Selling a Patent, Copyright, or Trademark

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Patents, trademarks, and copyrights are all forms of intellectual property and just like any other property, intellectual property can be bought, sold, inherited, or otherwise transferred.

Inventors, authors, and artists may prefer to focus on creation and leave the work of licensing and monitoring to someone else. Selling intellectual property can be a great way to generate income, but it's also important to consider the consequences of choosing a one-time sale profit over the ongoing profit potential of licensing.



Considering selling your intellectual property? Here's what you need to know about selling the rights to that patent, trademark, or copyright.

Selling a Patent

A patent indicates that the inventor (or patent owner) now has the right to make, use, import, sell, and offer for sale the invention for up to 20 years (the length of time that the patent is valid). Inventors should be aware that the patent itself won't generate an income for the inventor, but licensing or selling the patent rights to another person or company will. Of course, whether it's a new product or a new technology, there's no guarantee that an inventor will get rich off of the invention.

Selling a patent outright can generate a lump sum of money for an inventor, but the downside is that by selling the patent, the rights to any future income are transferred to the new owner of the patent. Inventors must also consider the timing and the type of product. Say the patent is for a new technology, but it hasn't caught on yet. By selling the patent later, once the technology gets established and is at least moderately successful, the inventor can sell the patent for more money than when it was first issued.

Many inventors opt to take the licensing route because in the long run it can be more profitable. Again though, success is not guaranteed because an inventor never knows which product or technology is going to become profitable. In the case of licensing, most inventors grant an exclusive license to a single company to manufacture the product or use the technology. The inventor retains the patent rights and receives royalty checks.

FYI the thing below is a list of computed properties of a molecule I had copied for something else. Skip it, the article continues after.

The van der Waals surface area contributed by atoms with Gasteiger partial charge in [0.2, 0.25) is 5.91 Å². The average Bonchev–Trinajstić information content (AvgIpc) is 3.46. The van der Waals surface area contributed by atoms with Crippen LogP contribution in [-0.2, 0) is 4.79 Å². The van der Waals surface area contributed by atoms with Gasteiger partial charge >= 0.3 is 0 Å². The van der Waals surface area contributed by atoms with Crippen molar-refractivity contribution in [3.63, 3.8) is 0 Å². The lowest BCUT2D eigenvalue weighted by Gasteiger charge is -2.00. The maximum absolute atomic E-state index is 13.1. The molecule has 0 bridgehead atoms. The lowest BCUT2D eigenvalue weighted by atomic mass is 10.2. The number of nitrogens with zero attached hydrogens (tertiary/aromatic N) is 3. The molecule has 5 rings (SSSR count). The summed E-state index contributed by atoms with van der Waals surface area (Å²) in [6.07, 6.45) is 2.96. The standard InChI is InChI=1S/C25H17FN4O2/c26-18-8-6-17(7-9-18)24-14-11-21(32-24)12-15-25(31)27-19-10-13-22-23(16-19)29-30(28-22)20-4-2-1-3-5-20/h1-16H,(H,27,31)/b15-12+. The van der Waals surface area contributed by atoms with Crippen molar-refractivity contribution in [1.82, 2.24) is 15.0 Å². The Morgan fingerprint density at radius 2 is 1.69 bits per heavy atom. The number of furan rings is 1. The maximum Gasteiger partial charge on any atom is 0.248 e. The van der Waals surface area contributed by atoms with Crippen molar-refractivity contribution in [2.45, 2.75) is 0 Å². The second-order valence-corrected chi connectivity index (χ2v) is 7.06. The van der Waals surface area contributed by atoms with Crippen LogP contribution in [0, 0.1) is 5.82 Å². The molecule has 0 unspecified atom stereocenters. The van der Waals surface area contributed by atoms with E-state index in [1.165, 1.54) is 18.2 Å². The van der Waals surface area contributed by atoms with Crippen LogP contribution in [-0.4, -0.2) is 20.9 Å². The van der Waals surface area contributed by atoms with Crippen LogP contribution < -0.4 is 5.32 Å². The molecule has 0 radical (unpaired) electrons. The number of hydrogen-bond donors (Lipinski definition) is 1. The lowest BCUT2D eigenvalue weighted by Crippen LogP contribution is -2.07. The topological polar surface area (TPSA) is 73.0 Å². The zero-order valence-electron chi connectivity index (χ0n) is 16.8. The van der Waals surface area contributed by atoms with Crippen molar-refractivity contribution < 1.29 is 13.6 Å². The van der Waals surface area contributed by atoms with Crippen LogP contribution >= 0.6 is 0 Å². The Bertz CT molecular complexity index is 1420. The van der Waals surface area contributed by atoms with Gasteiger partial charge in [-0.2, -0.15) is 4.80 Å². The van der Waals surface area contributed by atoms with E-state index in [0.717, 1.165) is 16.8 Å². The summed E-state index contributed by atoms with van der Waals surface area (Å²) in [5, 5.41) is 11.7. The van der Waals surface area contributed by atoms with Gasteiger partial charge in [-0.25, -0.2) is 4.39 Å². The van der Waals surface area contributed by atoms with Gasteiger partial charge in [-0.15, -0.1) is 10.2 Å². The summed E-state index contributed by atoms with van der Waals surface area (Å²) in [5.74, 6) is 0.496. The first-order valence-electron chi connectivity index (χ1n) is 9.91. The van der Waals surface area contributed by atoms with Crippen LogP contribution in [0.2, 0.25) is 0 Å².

Selling a Trademark

Trademarks, as defined by the USPTO, protect words, names, symbols, sounds, or colors that distinguish goods and services. A trademark can be renewed in perpetuity as long as it is associated with the same goods and services. Unlike patents, trademarks are associated with a product or a business and are not sold outright. Trademark ownership can be transferred along with ownership of the business or product the trademark represents. For example, if you sell your business, you may sell the trademark rights to the logo along with it.

Trademarks may be licensed, but the owner of the trademark is responsible for ensuring that the goods or services carrying the mark meet the standards expected of the mark. If the licensor doesn't monitor the quality of the items carrying the mark, the trademark may be deemed abandoned, and therefore unenforceable.

Selling a Copyright

Copyright protects the rights of authorship of literary, artistic, and musical works that have been tangibly expressed (i.e., written). A US copyright may be sold or transferred as long as the transfer is in writing and signed by the party relinquishing ownership. However, a copyright is rarely sold outright; more often it is transferred as part of a business agreement.

Musicians may assign copyright ownership to a record company in exchange for production and marketing as part of a recording contract. In "work for hire" situations, where someone is paid to produce a specific work, the hiring body (rather than the creator) usually owns the copyright of the produced work. Depending on the agreement, the author may or may not retain authorship, but gives up rights to reprint or reproduce the work, eliminating profit beyond the initial fee paid to produce the work.

Selling a work or a copy of the work usually doesn't transfer copyright. An author or artist retains copyright to a book or painting even if the item itself is sold. The purchaser may sell the specific copy he or she owns, but the author or artist retains the right to reproduce, replicate, and license the work for other uses.

In order to get exposure for their works without giving up ownership rights, authors, photographers, and artists sometimes use what is called a Creative Commons License that allows others to use the works without a fee as long as certain conditions are met.